MANILA, Philippines – Starting March 2017, overseas Filipino workers no longer have to pay the P550 airport terminal fee.
Manila International Airport Authority general manager Ed Monreal announced this yesterday in a news forum at the Manila Hotel.
Monreal said his office is working on technical details and coordinating with international airlines to eliminate the airport terminal fee imposed by the previous management of Ninoy Aquino International Airport (NAIA) on OFWs in February 2015.
OFWs are required to pay the P550 airport terminal fee when they buy tickets online or in airline ticket offices. They can claim their refund upon departure at the airport terminals.
But since OFWs are busy individuals, many failed to claim their refund.
Total collections of the airport terminal fee has reached more than a billion pesos and half of this amount remains unclaimed by OFWs. The unclaimed amount remains in the general fund of the NAIA.
Monreal said his office is ready to refund the fees to OFWs as long as they possess the E-ticket, boarding pass and passport they used even several years ago.
Air traffic to improve
Air congestion at NAIA is also expected to be greatly reduced in the first quarter of 2017 as aviation agencies prepare projects for more efficient management of air traffic.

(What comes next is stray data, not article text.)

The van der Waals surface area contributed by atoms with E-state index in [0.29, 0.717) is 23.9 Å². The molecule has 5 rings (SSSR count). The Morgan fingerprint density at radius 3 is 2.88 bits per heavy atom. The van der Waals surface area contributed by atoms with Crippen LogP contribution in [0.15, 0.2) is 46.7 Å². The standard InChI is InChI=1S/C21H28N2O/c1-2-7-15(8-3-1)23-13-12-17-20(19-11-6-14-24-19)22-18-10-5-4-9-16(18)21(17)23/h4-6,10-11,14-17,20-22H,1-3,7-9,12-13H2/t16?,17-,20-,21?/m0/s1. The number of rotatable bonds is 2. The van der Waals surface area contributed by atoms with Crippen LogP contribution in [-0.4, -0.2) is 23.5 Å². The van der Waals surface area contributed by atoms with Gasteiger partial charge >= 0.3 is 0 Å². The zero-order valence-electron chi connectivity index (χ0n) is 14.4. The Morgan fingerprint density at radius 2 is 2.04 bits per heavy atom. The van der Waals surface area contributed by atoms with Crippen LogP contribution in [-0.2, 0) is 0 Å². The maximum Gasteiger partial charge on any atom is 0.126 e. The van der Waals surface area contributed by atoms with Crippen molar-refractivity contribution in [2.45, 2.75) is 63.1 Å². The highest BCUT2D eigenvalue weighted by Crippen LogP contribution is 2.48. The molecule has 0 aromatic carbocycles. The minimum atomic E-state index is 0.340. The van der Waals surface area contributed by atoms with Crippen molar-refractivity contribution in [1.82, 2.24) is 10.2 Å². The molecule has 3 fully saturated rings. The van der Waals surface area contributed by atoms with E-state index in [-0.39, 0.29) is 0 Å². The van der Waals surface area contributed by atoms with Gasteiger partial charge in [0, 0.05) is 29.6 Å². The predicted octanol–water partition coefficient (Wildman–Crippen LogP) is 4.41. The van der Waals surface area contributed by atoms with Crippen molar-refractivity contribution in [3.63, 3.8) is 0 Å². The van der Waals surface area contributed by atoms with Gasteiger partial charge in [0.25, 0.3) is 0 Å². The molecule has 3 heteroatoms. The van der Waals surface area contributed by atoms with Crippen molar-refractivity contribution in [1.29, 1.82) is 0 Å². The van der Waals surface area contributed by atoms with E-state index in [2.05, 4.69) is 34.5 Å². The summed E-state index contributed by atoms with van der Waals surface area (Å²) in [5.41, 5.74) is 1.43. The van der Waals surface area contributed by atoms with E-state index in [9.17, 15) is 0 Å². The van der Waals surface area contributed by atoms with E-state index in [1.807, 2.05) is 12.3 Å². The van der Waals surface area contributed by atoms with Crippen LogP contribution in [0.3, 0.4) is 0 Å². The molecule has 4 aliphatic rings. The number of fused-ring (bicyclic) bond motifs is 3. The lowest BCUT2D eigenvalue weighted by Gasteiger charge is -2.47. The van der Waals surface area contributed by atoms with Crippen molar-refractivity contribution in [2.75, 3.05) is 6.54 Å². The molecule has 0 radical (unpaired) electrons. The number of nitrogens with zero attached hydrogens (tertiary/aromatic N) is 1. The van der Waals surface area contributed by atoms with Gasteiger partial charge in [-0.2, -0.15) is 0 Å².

Antonio Manuel Tamayo, deputy director general of Civil Aviation Authority of the Philippines said the much-delayed Communication and Navigation System (CNS) and Air Traffic Management (ATM) would be operational soon as these have been installed near the NAIA runway.
The CNS/ATM system is comprised of a computer-based flight data processing system that will enable aircraft operators to meet their scheduled departure and arrival and stick to their preferred flight plans with minimum constraints and without compromising agreed levels of safety.
It will also extend surveillance of aircraft and improve navigational accuracy.
“The government had constructed 12 radar stations across the Philippines as adjunct to the CNS/ATM to monitor each arriving and departing flight, and these would greatly speed up the landing and takeoff, contributing to the efficiency of the NAIA,” Tamayo said.
Air traffic controllers and other technical experts are being trained as part of the CNS/ATM system.
“Right now, they are doing shadow training, comparing the airplanes they see on the current radar system with this next generation system that is also linked to satellite in space,” Tamayo said.